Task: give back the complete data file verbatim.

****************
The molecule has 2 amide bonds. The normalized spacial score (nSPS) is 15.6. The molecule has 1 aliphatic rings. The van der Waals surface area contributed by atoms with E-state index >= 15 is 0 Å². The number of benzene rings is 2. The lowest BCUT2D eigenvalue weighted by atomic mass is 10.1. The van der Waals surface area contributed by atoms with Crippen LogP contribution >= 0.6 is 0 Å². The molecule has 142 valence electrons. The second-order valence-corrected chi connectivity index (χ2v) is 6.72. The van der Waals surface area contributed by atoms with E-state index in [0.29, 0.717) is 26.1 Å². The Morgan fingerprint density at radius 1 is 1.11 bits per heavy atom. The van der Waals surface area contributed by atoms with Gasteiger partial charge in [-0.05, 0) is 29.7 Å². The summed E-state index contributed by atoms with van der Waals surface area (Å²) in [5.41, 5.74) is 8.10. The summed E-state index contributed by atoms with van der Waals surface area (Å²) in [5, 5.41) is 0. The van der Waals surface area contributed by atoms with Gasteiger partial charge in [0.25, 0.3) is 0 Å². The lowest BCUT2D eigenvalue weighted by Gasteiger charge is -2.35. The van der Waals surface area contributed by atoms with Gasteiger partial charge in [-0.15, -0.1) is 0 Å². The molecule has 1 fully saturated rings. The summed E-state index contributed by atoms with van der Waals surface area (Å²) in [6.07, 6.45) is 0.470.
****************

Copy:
The molecule has 2 amide bonds. The normalized spacial score (nSPS) is 15.6. The molecule has 1 aliphatic rings. The van der Waals surface area contributed by atoms with E-state index >= 15 is 0 Å². The number of benzene rings is 2. The lowest BCUT2D eigenvalue weighted by atomic mass is 10.1. The van der Waals surface area contributed by atoms with Crippen LogP contribution >= 0.6 is 0 Å². The molecule has 142 valence electrons. The second-order valence-corrected chi connectivity index (χ2v) is 6.72. The van der Waals surface area contributed by atoms with E-state index in [0.29, 0.717) is 26.1 Å². The Morgan fingerprint density at radius 1 is 1.11 bits per heavy atom. The van der Waals surface area contributed by atoms with Gasteiger partial charge in [-0.05, 0) is 29.7 Å². The summed E-state index contributed by atoms with van der Waals surface area (Å²) in [5.41, 5.74) is 8.10. The summed E-state index contributed by atoms with van der Waals surface area (Å²) in [5, 5.41) is 0. The van der Waals surface area contributed by atoms with Gasteiger partial charge in [0.25, 0.3) is 0 Å². The lowest BCUT2D eigenvalue weighted by Gasteiger charge is -2.35. The van der Waals surface area contributed by atoms with Gasteiger partial charge in [-0.15, -0.1) is 0 Å². The molecule has 1 fully saturated rings. The summed E-state index contributed by atoms with van der Waals surface area (Å²) in [6.07, 6.45) is 0.470.